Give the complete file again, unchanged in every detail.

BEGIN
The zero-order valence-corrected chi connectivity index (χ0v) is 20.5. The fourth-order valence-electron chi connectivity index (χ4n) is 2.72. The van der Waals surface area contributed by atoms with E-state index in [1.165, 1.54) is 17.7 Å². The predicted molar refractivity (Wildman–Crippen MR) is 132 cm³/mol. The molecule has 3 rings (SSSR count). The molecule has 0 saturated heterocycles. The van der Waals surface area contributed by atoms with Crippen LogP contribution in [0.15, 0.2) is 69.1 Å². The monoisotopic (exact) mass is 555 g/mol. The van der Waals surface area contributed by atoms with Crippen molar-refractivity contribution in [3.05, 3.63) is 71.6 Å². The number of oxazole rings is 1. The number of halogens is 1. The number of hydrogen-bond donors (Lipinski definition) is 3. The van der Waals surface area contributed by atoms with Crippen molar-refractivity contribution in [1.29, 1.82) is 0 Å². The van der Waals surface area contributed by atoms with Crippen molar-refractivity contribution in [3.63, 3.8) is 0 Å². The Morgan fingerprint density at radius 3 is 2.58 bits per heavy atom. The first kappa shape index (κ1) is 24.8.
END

The zero-order valence-corrected chi connectivity index (χ0v) is 20.5. The fourth-order valence-electron chi connectivity index (χ4n) is 2.72. The van der Waals surface area contributed by atoms with E-state index in [1.165, 1.54) is 17.7 Å². The predicted molar refractivity (Wildman–Crippen MR) is 132 cm³/mol. The molecule has 3 rings (SSSR count). The molecule has 0 saturated heterocycles. The van der Waals surface area contributed by atoms with Crippen LogP contribution in [0.15, 0.2) is 69.1 Å². The monoisotopic (exact) mass is 555 g/mol. The van der Waals surface area contributed by atoms with Crippen molar-refractivity contribution in [3.05, 3.63) is 71.6 Å². The number of oxazole rings is 1. The number of halogens is 1. The number of hydrogen-bond donors (Lipinski definition) is 3. The van der Waals surface area contributed by atoms with Crippen molar-refractivity contribution in [1.29, 1.82) is 0 Å². The van der Waals surface area contributed by atoms with Crippen molar-refractivity contribution in [3.63, 3.8) is 0 Å². The Morgan fingerprint density at radius 3 is 2.58 bits per heavy atom. The first kappa shape index (κ1) is 24.8.